The freedom of growing up on Akwesasne but 'there is no room for achievement here'
Trying to balance the many demands of being a high schooler has left Darryl Lazare Jr. with little time to learn the language and customs of his own people.
Lazare Jr. is a junior at Massena High School in Massena, N.Y. He plays saxophone in the band, goes on McDonald’s runs with his friends, and plays the video game Call of Duty — which he even dreams about. He enjoys math and science, mostly because it comes so easily to him, he said.
He grew up as part of the Mohawk tribe on the Akwesasne Nation, the only Indigenous Nation that cuts across the U.S.-Canadian border. At his parents’, the house is in Canada, and the backyard is in the United States.
Lazare Jr. doesn’t know as much about the Akwesasne culture as he would like. He can’t speak Mohawk and doesn’t attend many festivals.
But he would like to to learn or at the very least he plans on making his children learn and carry on the culture.
And while he loves and values the freedom and family that enveloped him on the reservation, he wants to get out. “There is no room for achievement here,” he said.
Through a Promise Scholarship, which pays for first-year students who are certified citizens of one of the Haudenosaunee nations and have “resided on one of the Haudenosaunee nation territories for a minimum of four years,” Lazare Jr. could go to Syracuse University.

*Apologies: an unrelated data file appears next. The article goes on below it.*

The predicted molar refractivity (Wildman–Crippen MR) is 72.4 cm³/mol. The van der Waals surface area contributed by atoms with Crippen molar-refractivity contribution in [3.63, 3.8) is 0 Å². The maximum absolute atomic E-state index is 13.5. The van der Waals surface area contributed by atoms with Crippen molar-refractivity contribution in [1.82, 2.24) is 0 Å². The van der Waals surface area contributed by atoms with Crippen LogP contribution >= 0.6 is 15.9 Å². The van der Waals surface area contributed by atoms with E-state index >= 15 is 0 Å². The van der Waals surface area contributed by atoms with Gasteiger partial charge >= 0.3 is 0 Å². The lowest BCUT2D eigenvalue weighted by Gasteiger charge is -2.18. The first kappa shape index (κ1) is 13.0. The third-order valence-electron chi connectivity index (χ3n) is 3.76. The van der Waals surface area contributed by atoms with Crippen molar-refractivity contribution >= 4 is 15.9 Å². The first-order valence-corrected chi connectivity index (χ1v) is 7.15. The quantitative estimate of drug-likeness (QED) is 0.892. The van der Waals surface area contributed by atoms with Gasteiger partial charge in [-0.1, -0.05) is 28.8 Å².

But he doesn’t know what university he wants to attend yet, or exactly what he wants to study, though engineering is a possibility, the 17-year-old said.
Lazare Jr. often takes refuge on the Saint Lawrence River where he fishes with his grandfather.
Lazare Jr. says the water isn’t very clean after years of companies dumping their waste in the river. Thus anything they catch is less desirable and many people in the community refuse to eat the fish.
But Lazare Jr.’s grandfather will still eat the fish and also brings them cooked to community elders as a sign of respect.
The importance of community and family is prevalent throughout the Akwesasne nation, where sometimes whole families will live on one street for generations.
This story was originally published at TheNewsHouse.com.
Lauren Miller is a rising junior studying photojournalism in the Newhouse Visual Communications program. She was previously an assistant video editor at the Daily Orange and is currently home in Chicago for summer. Follow her work at @laurenmiller.jpg on Instagram.